The coast of Kaua'i. Photo: Paul Bica.
Chief Lohiau and Pele met when she visited Kaua'i in spirit to attend a festival. Stricken with love, she needed to find a way to bring him to her. It was Hi'iaka who volunteered.
Hi'iaka was the sister of Pele, who Pele took care of when she was still merely an egg. Laid in Tahiti, Pele bore the egg under her arm to Hawaii where it hatched. Because of this tender care by Pele, the two sisters grew very close. In adoration of her big sister, Hi'iaka offered to go to Kaua'i to fetch Pele's love. In exchange, Pele would watch over Hi'iaka's sacred grove and best friend Hopoe. However, Pele also placed a restriction on her sister: this had to be done in 40 days and she was forbidden from embracing or falling in love with Lohiau herself. If Hi'iaka did not return in 40 days, Pele would know that something fishy was going on.
Joined by several companions, Hi'iaka faced demons, sharks, lava, storms and all manner of adventures. Eventually she made it to Kaua'i, only to discover that Lohiau had perished from grief and longing for Pele. In a panic, she rubbed his body with sacred herbs and began the chants and prayers that would restore him to life. Unfortunately, this process took longer than 40 days.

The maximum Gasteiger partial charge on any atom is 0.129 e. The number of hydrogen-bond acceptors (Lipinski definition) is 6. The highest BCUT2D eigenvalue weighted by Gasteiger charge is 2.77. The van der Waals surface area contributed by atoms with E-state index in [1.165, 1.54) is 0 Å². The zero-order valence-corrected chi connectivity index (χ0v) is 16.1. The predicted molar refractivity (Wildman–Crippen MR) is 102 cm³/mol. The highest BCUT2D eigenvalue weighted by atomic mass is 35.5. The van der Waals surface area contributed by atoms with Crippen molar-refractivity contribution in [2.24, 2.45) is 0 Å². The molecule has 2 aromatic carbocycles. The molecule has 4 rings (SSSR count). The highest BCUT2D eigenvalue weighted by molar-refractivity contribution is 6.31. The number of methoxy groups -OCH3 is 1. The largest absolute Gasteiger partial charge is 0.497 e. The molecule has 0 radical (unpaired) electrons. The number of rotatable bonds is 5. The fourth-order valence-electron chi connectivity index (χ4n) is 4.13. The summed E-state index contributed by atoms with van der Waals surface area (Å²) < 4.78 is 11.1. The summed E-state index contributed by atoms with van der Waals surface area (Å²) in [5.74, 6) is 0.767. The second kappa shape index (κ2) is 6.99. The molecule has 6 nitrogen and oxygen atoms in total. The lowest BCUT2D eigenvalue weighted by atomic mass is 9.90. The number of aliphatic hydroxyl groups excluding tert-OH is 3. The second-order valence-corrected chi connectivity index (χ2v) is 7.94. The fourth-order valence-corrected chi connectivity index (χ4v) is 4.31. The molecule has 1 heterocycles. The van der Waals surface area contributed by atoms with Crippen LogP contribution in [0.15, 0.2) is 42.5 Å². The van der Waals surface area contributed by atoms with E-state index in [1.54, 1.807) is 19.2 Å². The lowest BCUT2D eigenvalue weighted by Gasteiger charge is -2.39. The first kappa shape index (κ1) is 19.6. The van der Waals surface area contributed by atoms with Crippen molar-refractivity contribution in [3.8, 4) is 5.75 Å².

When Hi'iaka returned to Pele with Lohiau, she discovered that Pele had destroyed her sacred grove and turned her friend Hopoe to stone in her fury. Enraged, Hi'iaka retaliated by embracing Lohiau. This infuriated Pele even more and she sent a massive wave of lava at the pair, which only succeeded in killing the mortal man. Hi'iaka mournfully brought him back to life and Pele offered him the choice of being with whomever he wished. In some stories he stays with Pele and in others he returns alone to Kaua'i, but in most versions he chooses the more even-tempered Hi'iaka and returns to Kaua'i with her. Pele's sister emerged as the patron goddess of Hawaii and of the hula dance, as well as bearing the clouds of storms and volcanos.
This is not the end of Pele's story, however...